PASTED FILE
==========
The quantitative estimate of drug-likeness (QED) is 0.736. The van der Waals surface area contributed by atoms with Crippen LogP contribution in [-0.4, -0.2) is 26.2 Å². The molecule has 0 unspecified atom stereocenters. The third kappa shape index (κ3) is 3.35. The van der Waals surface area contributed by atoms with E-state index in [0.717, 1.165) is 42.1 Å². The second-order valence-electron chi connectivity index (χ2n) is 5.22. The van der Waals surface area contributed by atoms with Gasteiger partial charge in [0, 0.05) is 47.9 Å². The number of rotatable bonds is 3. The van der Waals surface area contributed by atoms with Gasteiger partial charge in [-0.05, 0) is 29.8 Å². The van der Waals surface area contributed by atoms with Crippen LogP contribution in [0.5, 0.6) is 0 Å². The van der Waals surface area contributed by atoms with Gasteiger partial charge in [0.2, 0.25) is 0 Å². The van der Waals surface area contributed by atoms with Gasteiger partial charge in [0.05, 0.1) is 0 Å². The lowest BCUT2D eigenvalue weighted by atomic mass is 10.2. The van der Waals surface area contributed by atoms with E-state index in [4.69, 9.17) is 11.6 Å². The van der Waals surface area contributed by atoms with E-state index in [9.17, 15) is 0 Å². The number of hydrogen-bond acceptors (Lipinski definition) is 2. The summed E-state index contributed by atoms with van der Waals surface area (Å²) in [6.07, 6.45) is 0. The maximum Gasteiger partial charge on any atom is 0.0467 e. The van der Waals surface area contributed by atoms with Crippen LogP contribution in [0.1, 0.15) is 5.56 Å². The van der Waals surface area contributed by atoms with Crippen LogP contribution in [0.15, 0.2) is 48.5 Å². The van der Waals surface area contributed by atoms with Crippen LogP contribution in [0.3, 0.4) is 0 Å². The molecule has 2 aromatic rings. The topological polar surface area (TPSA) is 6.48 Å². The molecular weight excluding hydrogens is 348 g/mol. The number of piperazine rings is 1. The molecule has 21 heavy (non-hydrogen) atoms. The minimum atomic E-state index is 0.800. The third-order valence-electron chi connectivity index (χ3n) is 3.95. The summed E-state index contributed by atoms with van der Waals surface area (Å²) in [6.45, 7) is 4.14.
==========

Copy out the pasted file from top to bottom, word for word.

The quantitative estimate of drug-likeness (QED) is 0.736. The van der Waals surface area contributed by atoms with Crippen LogP contribution in [-0.4, -0.2) is 26.2 Å². The molecule has 0 unspecified atom stereocenters. The third kappa shape index (κ3) is 3.35. The van der Waals surface area contributed by atoms with E-state index in [0.717, 1.165) is 42.1 Å². The second-order valence-electron chi connectivity index (χ2n) is 5.22. The van der Waals surface area contributed by atoms with Gasteiger partial charge in [0, 0.05) is 47.9 Å². The number of rotatable bonds is 3. The van der Waals surface area contributed by atoms with Gasteiger partial charge in [-0.05, 0) is 29.8 Å². The van der Waals surface area contributed by atoms with Crippen LogP contribution in [0.5, 0.6) is 0 Å². The van der Waals surface area contributed by atoms with Gasteiger partial charge in [0.2, 0.25) is 0 Å². The van der Waals surface area contributed by atoms with Gasteiger partial charge in [0.05, 0.1) is 0 Å². The lowest BCUT2D eigenvalue weighted by atomic mass is 10.2. The van der Waals surface area contributed by atoms with E-state index in [4.69, 9.17) is 11.6 Å². The van der Waals surface area contributed by atoms with E-state index in [9.17, 15) is 0 Å². The number of hydrogen-bond acceptors (Lipinski definition) is 2. The summed E-state index contributed by atoms with van der Waals surface area (Å²) in [6.07, 6.45) is 0. The maximum Gasteiger partial charge on any atom is 0.0467 e. The van der Waals surface area contributed by atoms with Crippen LogP contribution in [0.1, 0.15) is 5.56 Å². The van der Waals surface area contributed by atoms with Crippen LogP contribution in [0.15, 0.2) is 48.5 Å². The van der Waals surface area contributed by atoms with Crippen LogP contribution in [0.3, 0.4) is 0 Å². The molecule has 2 aromatic rings. The topological polar surface area (TPSA) is 6.48 Å². The molecular weight excluding hydrogens is 348 g/mol. The number of piperazine rings is 1. The molecule has 21 heavy (non-hydrogen) atoms. The minimum atomic E-state index is 0.800. The third-order valence-electron chi connectivity index (χ3n) is 3.95. The summed E-state index contributed by atoms with van der Waals surface area (Å²) in [6.45, 7) is 4.14.